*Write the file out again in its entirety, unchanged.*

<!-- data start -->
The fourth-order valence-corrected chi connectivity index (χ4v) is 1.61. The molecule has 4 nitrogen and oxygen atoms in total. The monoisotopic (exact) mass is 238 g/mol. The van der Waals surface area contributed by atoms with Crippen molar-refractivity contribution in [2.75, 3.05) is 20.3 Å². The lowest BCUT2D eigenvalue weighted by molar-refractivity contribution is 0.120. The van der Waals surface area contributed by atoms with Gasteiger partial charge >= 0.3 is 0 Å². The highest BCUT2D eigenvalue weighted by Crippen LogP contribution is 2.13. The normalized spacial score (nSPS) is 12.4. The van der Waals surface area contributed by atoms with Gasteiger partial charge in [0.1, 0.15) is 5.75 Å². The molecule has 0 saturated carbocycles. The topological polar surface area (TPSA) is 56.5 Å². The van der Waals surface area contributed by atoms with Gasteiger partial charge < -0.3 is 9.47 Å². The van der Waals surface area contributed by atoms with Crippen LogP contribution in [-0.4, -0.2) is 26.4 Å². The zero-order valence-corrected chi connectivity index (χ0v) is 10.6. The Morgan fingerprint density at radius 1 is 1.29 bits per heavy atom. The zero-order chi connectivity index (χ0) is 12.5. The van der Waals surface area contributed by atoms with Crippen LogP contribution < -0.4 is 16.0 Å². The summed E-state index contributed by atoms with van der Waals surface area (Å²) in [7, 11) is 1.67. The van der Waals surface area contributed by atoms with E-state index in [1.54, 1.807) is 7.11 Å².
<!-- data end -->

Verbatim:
The fourth-order valence-corrected chi connectivity index (χ4v) is 1.61. The molecule has 4 nitrogen and oxygen atoms in total. The monoisotopic (exact) mass is 238 g/mol. The van der Waals surface area contributed by atoms with Crippen molar-refractivity contribution in [2.75, 3.05) is 20.3 Å². The lowest BCUT2D eigenvalue weighted by molar-refractivity contribution is 0.120. The van der Waals surface area contributed by atoms with Gasteiger partial charge >= 0.3 is 0 Å². The highest BCUT2D eigenvalue weighted by Crippen LogP contribution is 2.13. The normalized spacial score (nSPS) is 12.4. The van der Waals surface area contributed by atoms with Gasteiger partial charge in [0.1, 0.15) is 5.75 Å². The molecule has 0 saturated carbocycles. The topological polar surface area (TPSA) is 56.5 Å². The van der Waals surface area contributed by atoms with Gasteiger partial charge < -0.3 is 9.47 Å². The van der Waals surface area contributed by atoms with Crippen LogP contribution in [-0.4, -0.2) is 26.4 Å². The zero-order valence-corrected chi connectivity index (χ0v) is 10.6. The Morgan fingerprint density at radius 1 is 1.29 bits per heavy atom. The zero-order chi connectivity index (χ0) is 12.5. The van der Waals surface area contributed by atoms with Crippen LogP contribution < -0.4 is 16.0 Å². The summed E-state index contributed by atoms with van der Waals surface area (Å²) in [7, 11) is 1.67. The van der Waals surface area contributed by atoms with E-state index in [1.54, 1.807) is 7.11 Å².